Father of Fibre Optics
Narinder Singh Kapany
Father of Fibre Optics
Narinder Singh Kapany Father of Fibre Optics
When light spelt FIBRE
He was provided with the facilities he needed at the Imperial College, and he used the practical knowledge acquired at the Raipur ordinance factory to demonstrate his theories.
Let’s go back to the moment when he made his breakthrough through the account he gives in his book. The 25-year-old Narinder had failed quite a few times earlier, and his self-analysis led him to conclude that his hypothesis was sound. Pilkington, the optical cable manufacturer, had used inferior glass instead of pure glass, which had let him down. He shortened the length of the cable and finally succeeded in transmitting a high-quality image through optical cables. Then he invited his 34-year-old mentor to his laboratory.
“Later that day, and on my request, Professor appeared in the lab. In the time between my first successful test and Hopkins’ arrival, I had fixed a black mask with a cut-out word FIBRE to a lens that I set up in front of the business end of the remaining Pilkington (fibre optic) bunch and beamed it to a makeshift projection screen on the far wall.
“Well, Kapany, what do you have to show me?”
I pulled up the single chair in the lab, placed in the best line of sight to the screen and urged him to sit.
“Ready?” I asked.
“Yes, yes,” he said, feigning impatience.
“I closed the door, shut off all the lights, and in a single final effort, I switched on the light source and there it was on the screen like an optometrist’s chart but with only a single line of large letters as clear as could be: F…… I…B… R…E.”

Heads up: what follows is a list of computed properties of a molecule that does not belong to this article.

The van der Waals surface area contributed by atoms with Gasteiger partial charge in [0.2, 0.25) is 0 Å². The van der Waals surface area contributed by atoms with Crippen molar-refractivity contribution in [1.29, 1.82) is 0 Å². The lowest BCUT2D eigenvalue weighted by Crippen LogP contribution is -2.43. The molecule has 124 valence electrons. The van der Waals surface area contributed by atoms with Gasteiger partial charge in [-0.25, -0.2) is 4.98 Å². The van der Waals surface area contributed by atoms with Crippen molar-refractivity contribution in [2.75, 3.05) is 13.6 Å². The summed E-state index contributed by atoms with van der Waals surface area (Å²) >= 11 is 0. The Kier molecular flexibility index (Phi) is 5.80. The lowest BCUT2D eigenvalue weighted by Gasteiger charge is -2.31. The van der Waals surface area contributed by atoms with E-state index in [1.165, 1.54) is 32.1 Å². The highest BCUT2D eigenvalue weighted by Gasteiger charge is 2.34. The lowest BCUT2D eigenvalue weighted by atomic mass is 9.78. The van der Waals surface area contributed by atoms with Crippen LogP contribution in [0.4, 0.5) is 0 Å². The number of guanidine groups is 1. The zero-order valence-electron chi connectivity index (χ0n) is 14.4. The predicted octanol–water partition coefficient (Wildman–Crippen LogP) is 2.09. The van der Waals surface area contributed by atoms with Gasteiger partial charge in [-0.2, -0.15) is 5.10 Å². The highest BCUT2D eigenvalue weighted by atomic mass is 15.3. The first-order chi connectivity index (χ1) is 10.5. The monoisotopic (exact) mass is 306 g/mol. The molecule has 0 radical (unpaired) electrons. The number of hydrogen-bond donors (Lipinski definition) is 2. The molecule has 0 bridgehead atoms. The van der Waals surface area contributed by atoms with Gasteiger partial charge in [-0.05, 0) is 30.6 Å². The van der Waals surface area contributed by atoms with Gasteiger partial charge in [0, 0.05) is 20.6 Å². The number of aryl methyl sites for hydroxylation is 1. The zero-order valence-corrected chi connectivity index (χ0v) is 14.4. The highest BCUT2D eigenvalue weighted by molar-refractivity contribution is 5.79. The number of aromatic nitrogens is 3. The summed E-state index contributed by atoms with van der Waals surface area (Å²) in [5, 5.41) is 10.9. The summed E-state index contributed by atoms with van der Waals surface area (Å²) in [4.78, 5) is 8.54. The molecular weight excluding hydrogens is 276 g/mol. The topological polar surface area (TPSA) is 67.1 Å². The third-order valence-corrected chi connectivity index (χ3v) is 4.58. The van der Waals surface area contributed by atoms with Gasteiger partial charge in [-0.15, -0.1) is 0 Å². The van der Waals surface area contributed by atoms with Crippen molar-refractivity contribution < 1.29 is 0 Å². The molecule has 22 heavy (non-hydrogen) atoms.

Dr. N.S. Kapany with his invention
He did his formative scientific work in London. An article in Popular Mechanics dated September 1955 describes the “Fibrescope”, developed by “Dr. H H Hopkins and 27-year-old Punjabi, Dr. Narinder Singh Kapany.” The affection he has for this period and the place was evident when one spoke to him.
Sees Satinder, courts her, & they marry
Narinder’s other major achievement in London and in his life was his marriage to Satinder in 1954. It took place at the only gurdwara in Britain, Shepard’s Bush Gurdwara in London, considered the oldest gurdwara in Europe. “It was a genuine red-letter event, well attended by relatives and friends of mine, and Satinder’s from India and England and elsewhere, as well as by a large contingent of my professors and colleagues from Imperial College.… Everyone at the reception was dressed to the nines, at least 100 attendees there to feast on a full dinner buffet and champagne. Neither Satinder nor I could really afford it, but somehow we scraped together enough cash to make it happen.”
Later, in 1954, the International Commission on Optics Conference in Florence, Italy, invited him to present a paper. In Florence, he was shocked to find that the luggage in Satinder and his car had been stolen, along with all their clothes! The thieves had no use for the lecture notes and material, though. Aided by the good-humoured Hopkins, he went on stage and, instead of the allocated 15 minutes, he spoke for 40 minutes on audience demand!
To the land of Lady Liberty
Professor Robert Hopkins listened to this presentation and persuaded him to teach at Rochester University, New York. Narinder’s son Rajinder Singh Kapany, popularly known as Raj, was born there. Raj would work with his father for 20 years before branching out as an entrepreneur and a consultant. He specialises in communications and is on the Board of Directors or Advisory Boards of seven private technology companies.
Narinder and his family spent two years in Rochester. “Unlike living in London, where typically you didn’t know anyone living in your proximity—or even in your apartment building—in our Rochester neighbourhood, we came to know everyone. And everyone seems to be throwing a party almost every night.”